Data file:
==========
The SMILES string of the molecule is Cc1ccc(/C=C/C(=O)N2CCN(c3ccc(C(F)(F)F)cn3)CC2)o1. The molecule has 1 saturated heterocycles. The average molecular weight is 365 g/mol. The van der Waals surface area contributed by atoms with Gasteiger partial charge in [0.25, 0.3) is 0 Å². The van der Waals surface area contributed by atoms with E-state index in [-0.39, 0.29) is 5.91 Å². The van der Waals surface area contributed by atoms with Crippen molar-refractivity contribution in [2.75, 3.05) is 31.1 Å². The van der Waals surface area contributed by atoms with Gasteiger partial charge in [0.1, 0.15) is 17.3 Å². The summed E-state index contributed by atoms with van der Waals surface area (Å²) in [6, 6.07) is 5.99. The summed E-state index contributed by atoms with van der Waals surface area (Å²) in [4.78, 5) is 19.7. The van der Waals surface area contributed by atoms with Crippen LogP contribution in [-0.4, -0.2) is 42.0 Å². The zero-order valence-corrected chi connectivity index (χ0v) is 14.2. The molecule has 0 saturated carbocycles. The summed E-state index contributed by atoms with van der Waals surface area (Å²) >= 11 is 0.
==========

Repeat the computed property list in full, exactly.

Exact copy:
The SMILES string of the molecule is Cc1ccc(/C=C/C(=O)N2CCN(c3ccc(C(F)(F)F)cn3)CC2)o1. The molecule has 1 saturated heterocycles. The average molecular weight is 365 g/mol. The van der Waals surface area contributed by atoms with Gasteiger partial charge in [0.25, 0.3) is 0 Å². The van der Waals surface area contributed by atoms with E-state index in [-0.39, 0.29) is 5.91 Å². The van der Waals surface area contributed by atoms with Crippen molar-refractivity contribution in [2.75, 3.05) is 31.1 Å². The van der Waals surface area contributed by atoms with Gasteiger partial charge in [0.1, 0.15) is 17.3 Å². The summed E-state index contributed by atoms with van der Waals surface area (Å²) in [6, 6.07) is 5.99. The summed E-state index contributed by atoms with van der Waals surface area (Å²) in [4.78, 5) is 19.7. The van der Waals surface area contributed by atoms with Crippen LogP contribution in [-0.4, -0.2) is 42.0 Å². The zero-order valence-corrected chi connectivity index (χ0v) is 14.2. The molecule has 0 saturated carbocycles. The summed E-state index contributed by atoms with van der Waals surface area (Å²) >= 11 is 0.